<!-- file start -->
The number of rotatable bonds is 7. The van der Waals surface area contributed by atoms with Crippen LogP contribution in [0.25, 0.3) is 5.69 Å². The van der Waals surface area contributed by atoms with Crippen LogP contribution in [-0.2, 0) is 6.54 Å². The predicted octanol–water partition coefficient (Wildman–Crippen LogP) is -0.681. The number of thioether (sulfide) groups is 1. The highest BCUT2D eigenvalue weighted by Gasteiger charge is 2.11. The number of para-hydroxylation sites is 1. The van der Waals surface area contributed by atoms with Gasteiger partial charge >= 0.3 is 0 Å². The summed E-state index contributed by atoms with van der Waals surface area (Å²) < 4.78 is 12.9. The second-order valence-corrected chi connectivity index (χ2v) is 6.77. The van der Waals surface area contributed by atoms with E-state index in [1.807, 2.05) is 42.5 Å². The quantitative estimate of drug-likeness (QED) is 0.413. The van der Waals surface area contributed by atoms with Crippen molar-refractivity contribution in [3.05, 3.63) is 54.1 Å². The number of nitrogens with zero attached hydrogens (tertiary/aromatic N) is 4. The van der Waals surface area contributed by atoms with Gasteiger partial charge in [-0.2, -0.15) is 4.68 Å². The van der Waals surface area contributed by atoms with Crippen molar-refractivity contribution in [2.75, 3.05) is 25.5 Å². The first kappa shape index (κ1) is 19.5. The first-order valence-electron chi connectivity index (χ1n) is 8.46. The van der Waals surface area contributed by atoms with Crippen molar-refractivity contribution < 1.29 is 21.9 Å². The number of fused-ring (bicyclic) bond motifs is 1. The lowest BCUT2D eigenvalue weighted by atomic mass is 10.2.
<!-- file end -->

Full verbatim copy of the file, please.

The number of rotatable bonds is 7. The van der Waals surface area contributed by atoms with Crippen LogP contribution in [0.25, 0.3) is 5.69 Å². The van der Waals surface area contributed by atoms with Crippen LogP contribution in [-0.2, 0) is 6.54 Å². The predicted octanol–water partition coefficient (Wildman–Crippen LogP) is -0.681. The number of thioether (sulfide) groups is 1. The highest BCUT2D eigenvalue weighted by Gasteiger charge is 2.11. The number of para-hydroxylation sites is 1. The van der Waals surface area contributed by atoms with Gasteiger partial charge >= 0.3 is 0 Å². The summed E-state index contributed by atoms with van der Waals surface area (Å²) < 4.78 is 12.9. The second-order valence-corrected chi connectivity index (χ2v) is 6.77. The van der Waals surface area contributed by atoms with E-state index in [1.807, 2.05) is 42.5 Å². The quantitative estimate of drug-likeness (QED) is 0.413. The van der Waals surface area contributed by atoms with Crippen molar-refractivity contribution in [3.05, 3.63) is 54.1 Å². The number of nitrogens with zero attached hydrogens (tertiary/aromatic N) is 4. The van der Waals surface area contributed by atoms with Gasteiger partial charge in [-0.2, -0.15) is 4.68 Å². The van der Waals surface area contributed by atoms with Crippen molar-refractivity contribution in [2.75, 3.05) is 25.5 Å². The first kappa shape index (κ1) is 19.5. The first-order valence-electron chi connectivity index (χ1n) is 8.46. The van der Waals surface area contributed by atoms with Crippen molar-refractivity contribution < 1.29 is 21.9 Å². The number of fused-ring (bicyclic) bond motifs is 1. The lowest BCUT2D eigenvalue weighted by atomic mass is 10.2.